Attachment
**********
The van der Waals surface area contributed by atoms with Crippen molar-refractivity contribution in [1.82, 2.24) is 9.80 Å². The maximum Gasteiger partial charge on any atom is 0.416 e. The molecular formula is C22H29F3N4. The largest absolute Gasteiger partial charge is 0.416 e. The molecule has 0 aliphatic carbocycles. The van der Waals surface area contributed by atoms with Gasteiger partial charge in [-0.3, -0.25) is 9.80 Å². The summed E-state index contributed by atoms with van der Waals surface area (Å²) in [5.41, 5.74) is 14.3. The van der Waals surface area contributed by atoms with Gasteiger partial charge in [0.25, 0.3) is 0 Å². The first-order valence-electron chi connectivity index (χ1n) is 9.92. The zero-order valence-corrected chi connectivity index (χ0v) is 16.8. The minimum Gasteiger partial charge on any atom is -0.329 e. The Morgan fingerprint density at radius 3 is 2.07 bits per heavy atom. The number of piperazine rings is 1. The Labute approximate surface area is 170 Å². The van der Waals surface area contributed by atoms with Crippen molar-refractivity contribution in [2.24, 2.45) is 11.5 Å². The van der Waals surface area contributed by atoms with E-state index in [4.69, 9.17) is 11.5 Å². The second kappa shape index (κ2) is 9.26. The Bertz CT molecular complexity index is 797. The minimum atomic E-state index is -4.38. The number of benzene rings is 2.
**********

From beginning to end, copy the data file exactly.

The van der Waals surface area contributed by atoms with Crippen molar-refractivity contribution in [1.82, 2.24) is 9.80 Å². The maximum Gasteiger partial charge on any atom is 0.416 e. The molecular formula is C22H29F3N4. The largest absolute Gasteiger partial charge is 0.416 e. The molecule has 0 aliphatic carbocycles. The van der Waals surface area contributed by atoms with Gasteiger partial charge in [-0.3, -0.25) is 9.80 Å². The summed E-state index contributed by atoms with van der Waals surface area (Å²) in [5.41, 5.74) is 14.3. The van der Waals surface area contributed by atoms with Gasteiger partial charge in [0.25, 0.3) is 0 Å². The first-order valence-electron chi connectivity index (χ1n) is 9.92. The zero-order valence-corrected chi connectivity index (χ0v) is 16.8. The minimum Gasteiger partial charge on any atom is -0.329 e. The Morgan fingerprint density at radius 3 is 2.07 bits per heavy atom. The number of piperazine rings is 1. The Labute approximate surface area is 170 Å². The van der Waals surface area contributed by atoms with Crippen molar-refractivity contribution in [2.24, 2.45) is 11.5 Å². The van der Waals surface area contributed by atoms with E-state index in [4.69, 9.17) is 11.5 Å². The second kappa shape index (κ2) is 9.26. The Bertz CT molecular complexity index is 797. The minimum atomic E-state index is -4.38. The number of benzene rings is 2.